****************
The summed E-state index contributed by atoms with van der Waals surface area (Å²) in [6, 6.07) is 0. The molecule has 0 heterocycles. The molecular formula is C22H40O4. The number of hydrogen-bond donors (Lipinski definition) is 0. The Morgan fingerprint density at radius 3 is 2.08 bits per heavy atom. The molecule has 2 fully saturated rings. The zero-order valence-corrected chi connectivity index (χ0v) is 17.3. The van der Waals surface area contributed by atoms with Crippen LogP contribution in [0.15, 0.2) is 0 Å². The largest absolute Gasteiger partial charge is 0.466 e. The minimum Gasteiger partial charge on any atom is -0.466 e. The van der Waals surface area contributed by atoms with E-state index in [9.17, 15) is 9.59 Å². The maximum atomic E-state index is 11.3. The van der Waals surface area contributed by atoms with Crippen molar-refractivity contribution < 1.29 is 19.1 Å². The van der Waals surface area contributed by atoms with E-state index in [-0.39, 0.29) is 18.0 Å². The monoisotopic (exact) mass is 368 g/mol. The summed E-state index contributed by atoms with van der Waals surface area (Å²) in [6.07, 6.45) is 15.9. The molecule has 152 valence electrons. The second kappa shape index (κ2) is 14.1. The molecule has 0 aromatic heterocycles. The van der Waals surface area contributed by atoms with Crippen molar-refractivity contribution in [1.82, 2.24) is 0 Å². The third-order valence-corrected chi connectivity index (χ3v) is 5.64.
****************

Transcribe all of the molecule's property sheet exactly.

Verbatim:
The summed E-state index contributed by atoms with van der Waals surface area (Å²) in [6, 6.07) is 0. The molecule has 0 heterocycles. The molecular formula is C22H40O4. The number of hydrogen-bond donors (Lipinski definition) is 0. The Morgan fingerprint density at radius 3 is 2.08 bits per heavy atom. The molecule has 2 fully saturated rings. The zero-order valence-corrected chi connectivity index (χ0v) is 17.3. The van der Waals surface area contributed by atoms with Crippen LogP contribution in [0.15, 0.2) is 0 Å². The largest absolute Gasteiger partial charge is 0.466 e. The minimum Gasteiger partial charge on any atom is -0.466 e. The van der Waals surface area contributed by atoms with E-state index in [9.17, 15) is 9.59 Å². The maximum atomic E-state index is 11.3. The van der Waals surface area contributed by atoms with Crippen molar-refractivity contribution < 1.29 is 19.1 Å². The van der Waals surface area contributed by atoms with E-state index in [-0.39, 0.29) is 18.0 Å². The monoisotopic (exact) mass is 368 g/mol. The summed E-state index contributed by atoms with van der Waals surface area (Å²) in [6.07, 6.45) is 15.9. The molecule has 152 valence electrons. The second kappa shape index (κ2) is 14.1. The molecule has 0 aromatic heterocycles. The van der Waals surface area contributed by atoms with Crippen molar-refractivity contribution in [1.82, 2.24) is 0 Å². The third-order valence-corrected chi connectivity index (χ3v) is 5.64.